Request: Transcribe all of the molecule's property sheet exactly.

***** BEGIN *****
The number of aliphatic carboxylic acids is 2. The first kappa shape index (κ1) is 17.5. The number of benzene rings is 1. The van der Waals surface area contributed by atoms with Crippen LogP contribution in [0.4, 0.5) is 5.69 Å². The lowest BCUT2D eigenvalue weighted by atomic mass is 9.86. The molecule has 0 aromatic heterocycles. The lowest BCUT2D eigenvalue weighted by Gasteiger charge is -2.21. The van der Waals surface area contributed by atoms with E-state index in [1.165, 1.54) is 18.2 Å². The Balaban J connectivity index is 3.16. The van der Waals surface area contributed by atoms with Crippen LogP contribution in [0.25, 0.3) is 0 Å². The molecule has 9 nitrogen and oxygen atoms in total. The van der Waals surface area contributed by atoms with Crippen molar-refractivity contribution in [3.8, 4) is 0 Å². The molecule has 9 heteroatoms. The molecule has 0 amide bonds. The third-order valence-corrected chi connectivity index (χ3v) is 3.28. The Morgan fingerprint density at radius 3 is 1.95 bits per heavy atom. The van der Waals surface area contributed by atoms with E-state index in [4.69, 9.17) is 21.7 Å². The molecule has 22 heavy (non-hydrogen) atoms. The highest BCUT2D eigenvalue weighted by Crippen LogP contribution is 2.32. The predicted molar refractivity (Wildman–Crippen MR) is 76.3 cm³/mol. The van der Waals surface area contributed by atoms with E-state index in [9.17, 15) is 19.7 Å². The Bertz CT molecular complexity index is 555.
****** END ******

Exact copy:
The number of aliphatic carboxylic acids is 2. The first kappa shape index (κ1) is 17.5. The number of benzene rings is 1. The van der Waals surface area contributed by atoms with Crippen LogP contribution in [0.4, 0.5) is 5.69 Å². The lowest BCUT2D eigenvalue weighted by atomic mass is 9.86. The molecule has 0 aromatic heterocycles. The lowest BCUT2D eigenvalue weighted by Gasteiger charge is -2.21. The van der Waals surface area contributed by atoms with E-state index in [1.165, 1.54) is 18.2 Å². The Balaban J connectivity index is 3.16. The van der Waals surface area contributed by atoms with Crippen LogP contribution in [0.25, 0.3) is 0 Å². The molecule has 9 nitrogen and oxygen atoms in total. The van der Waals surface area contributed by atoms with Crippen molar-refractivity contribution in [3.8, 4) is 0 Å². The molecule has 9 heteroatoms. The molecule has 0 amide bonds. The third-order valence-corrected chi connectivity index (χ3v) is 3.28. The Morgan fingerprint density at radius 3 is 1.95 bits per heavy atom. The van der Waals surface area contributed by atoms with E-state index in [4.69, 9.17) is 21.7 Å². The molecule has 22 heavy (non-hydrogen) atoms. The highest BCUT2D eigenvalue weighted by Crippen LogP contribution is 2.32. The predicted molar refractivity (Wildman–Crippen MR) is 76.3 cm³/mol. The van der Waals surface area contributed by atoms with E-state index in [9.17, 15) is 19.7 Å². The Bertz CT molecular complexity index is 555.